This is kind of a historical story-telling book about experiments with different types of land ownership around the world, linked with philosophical discussion and anecdotes about key characters in these historical stories. Very much worth reading if you want understand the social product that is property rights, and how these need to be balanced between rights for individual owners and for society at large.

Average Is Over: Powering America Beyond the Age of the Great Stagnation
Tyler Cowen

Tyler Cowen wrote a whole book about inequality and long term labour market trends facilitated by labour-saving technology without once mentioning William Baumol. And for the life of me I just can’t understand how anyone, especially this respected economist, can waste so many words justifying inequality of labour market outcomes in terms of Solow’s unexplained residual.

As if by inter temporal magic, Cowen uses examples of 2000’s era tech startups to explain labour market trends that began in the 1970s.

What stares you in the face is the glaring omission of any policy discussion - it’s as if the changing nature of production technology occurred in a ceteris paribus world of unchanging policy. When in doubt label the residuals some kind of eminent flux of ideas rather than intentional incremental policy changes in favour of the asset-owning class.

A refutation of Cowen’s analysis of the impact of technology on the labour market and on income distribution simply needs to comprise an example of a period of extensive residual (technology) change that was not accompanied by rising inequality and labour market dysfunction. In the west we have a good recent example of the post war boom of the 1950s and 60s, where rapid commercial adoption of military technology was taking place. The only differences between then and now are institutional structures that produce more unequal outcomes.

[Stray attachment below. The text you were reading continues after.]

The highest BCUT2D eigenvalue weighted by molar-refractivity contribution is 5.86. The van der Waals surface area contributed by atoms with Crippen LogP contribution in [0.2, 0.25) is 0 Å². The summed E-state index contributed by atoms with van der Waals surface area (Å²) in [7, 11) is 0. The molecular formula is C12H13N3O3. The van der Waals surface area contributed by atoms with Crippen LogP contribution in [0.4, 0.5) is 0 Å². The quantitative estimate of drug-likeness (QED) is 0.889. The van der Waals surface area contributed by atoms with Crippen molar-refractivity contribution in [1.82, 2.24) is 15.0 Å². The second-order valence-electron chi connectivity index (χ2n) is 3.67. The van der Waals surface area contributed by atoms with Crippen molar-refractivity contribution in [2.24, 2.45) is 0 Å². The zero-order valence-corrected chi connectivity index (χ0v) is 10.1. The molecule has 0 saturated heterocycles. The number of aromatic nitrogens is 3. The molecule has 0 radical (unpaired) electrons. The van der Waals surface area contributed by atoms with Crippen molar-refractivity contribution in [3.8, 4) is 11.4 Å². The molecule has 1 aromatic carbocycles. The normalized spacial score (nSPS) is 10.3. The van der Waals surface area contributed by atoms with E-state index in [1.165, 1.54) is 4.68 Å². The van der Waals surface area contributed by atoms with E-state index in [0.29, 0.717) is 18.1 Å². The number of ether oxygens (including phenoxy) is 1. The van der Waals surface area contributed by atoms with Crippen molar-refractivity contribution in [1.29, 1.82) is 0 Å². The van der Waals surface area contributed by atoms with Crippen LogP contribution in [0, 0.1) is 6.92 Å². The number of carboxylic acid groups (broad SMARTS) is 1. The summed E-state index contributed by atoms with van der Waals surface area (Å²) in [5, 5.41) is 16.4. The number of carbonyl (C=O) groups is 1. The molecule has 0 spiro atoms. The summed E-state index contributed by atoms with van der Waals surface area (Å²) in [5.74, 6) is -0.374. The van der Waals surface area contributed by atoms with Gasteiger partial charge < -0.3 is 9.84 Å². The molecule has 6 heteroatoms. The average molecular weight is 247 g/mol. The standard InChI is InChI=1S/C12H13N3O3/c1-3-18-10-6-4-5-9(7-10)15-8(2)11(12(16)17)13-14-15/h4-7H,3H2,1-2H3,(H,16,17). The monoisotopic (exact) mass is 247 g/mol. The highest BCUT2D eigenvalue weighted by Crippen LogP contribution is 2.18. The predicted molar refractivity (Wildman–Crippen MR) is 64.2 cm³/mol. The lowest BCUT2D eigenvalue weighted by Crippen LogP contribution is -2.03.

After all, income distributions are a policy choice regardless of technology. I like Matt Bruenig’s take on this point. 
If we had wanted to make sure median incomes continued to rise, we could have done that. We would have just needed different distribution policy.
This book is a big distraction.

Economic Indeterminancy: A personal encounter with the economists’ peculiar nemesis
Yanis Varoufakis

This is a terrific book aimed at the economic profession (it gets quite technical) about the tribal nature of economics and its attachment to determinacy and finding single ‘solutions’ to the issues they analyse.

Varoufakis takes us through much of his work on whether there is a rational economic theory of conflict, which I found very interesting.

The introductory chapter really summarises the way economists limit their analysis by adopting the ‘dance of the meta-axioms’ that defines neo-classical economics. He explores the way the core of economics was challenged multiple times only to recoil from the ‘wall of indeterminancy’ and either ignore critiques or slightly modify their theory in order to regain their determinant solution, even if they have to defy logic to do so.

One good example is the capital controversies, which essentially state that you can’t measure capital. This would absolutely crush the core production theories. Alas, although the UK Cambridge won the battle, they lost the way, and these crucial debates are now routinely ignored.